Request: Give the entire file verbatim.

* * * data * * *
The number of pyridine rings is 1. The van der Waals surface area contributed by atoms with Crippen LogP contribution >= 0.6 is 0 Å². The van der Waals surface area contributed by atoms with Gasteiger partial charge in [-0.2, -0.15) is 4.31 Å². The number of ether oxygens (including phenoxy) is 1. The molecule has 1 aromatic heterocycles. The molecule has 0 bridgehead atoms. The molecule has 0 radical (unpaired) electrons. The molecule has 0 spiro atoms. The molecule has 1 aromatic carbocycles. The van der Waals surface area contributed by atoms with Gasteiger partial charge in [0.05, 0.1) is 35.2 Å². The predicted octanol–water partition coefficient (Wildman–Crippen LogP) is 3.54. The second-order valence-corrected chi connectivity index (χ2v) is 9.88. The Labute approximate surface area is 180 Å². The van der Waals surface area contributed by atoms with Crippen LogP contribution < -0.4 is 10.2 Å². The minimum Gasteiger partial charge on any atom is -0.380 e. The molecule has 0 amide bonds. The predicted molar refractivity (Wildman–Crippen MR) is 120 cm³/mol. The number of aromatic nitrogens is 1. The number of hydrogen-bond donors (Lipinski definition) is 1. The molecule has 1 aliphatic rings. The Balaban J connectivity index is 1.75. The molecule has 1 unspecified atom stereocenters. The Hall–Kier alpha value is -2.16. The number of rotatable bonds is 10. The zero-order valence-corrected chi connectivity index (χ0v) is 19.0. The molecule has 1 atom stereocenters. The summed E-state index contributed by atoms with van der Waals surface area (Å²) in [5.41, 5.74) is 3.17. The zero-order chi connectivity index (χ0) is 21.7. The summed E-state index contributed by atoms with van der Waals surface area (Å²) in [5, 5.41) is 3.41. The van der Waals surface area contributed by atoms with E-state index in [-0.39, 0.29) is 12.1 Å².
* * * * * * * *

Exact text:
The number of pyridine rings is 1. The van der Waals surface area contributed by atoms with Crippen LogP contribution >= 0.6 is 0 Å². The van der Waals surface area contributed by atoms with Gasteiger partial charge in [-0.2, -0.15) is 4.31 Å². The number of ether oxygens (including phenoxy) is 1. The molecule has 1 aromatic heterocycles. The molecule has 0 bridgehead atoms. The molecule has 0 radical (unpaired) electrons. The molecule has 0 spiro atoms. The molecule has 1 aromatic carbocycles. The van der Waals surface area contributed by atoms with Gasteiger partial charge in [0.05, 0.1) is 35.2 Å². The predicted octanol–water partition coefficient (Wildman–Crippen LogP) is 3.54. The second-order valence-corrected chi connectivity index (χ2v) is 9.88. The Labute approximate surface area is 180 Å². The van der Waals surface area contributed by atoms with Crippen LogP contribution < -0.4 is 10.2 Å². The minimum Gasteiger partial charge on any atom is -0.380 e. The molecule has 0 amide bonds. The predicted molar refractivity (Wildman–Crippen MR) is 120 cm³/mol. The number of aromatic nitrogens is 1. The number of hydrogen-bond donors (Lipinski definition) is 1. The molecule has 1 aliphatic rings. The Balaban J connectivity index is 1.75. The molecule has 1 unspecified atom stereocenters. The Hall–Kier alpha value is -2.16. The number of rotatable bonds is 10. The zero-order valence-corrected chi connectivity index (χ0v) is 19.0. The molecule has 1 atom stereocenters. The summed E-state index contributed by atoms with van der Waals surface area (Å²) in [5.41, 5.74) is 3.17. The zero-order chi connectivity index (χ0) is 21.7. The summed E-state index contributed by atoms with van der Waals surface area (Å²) in [5, 5.41) is 3.41. The van der Waals surface area contributed by atoms with E-state index in [-0.39, 0.29) is 12.1 Å².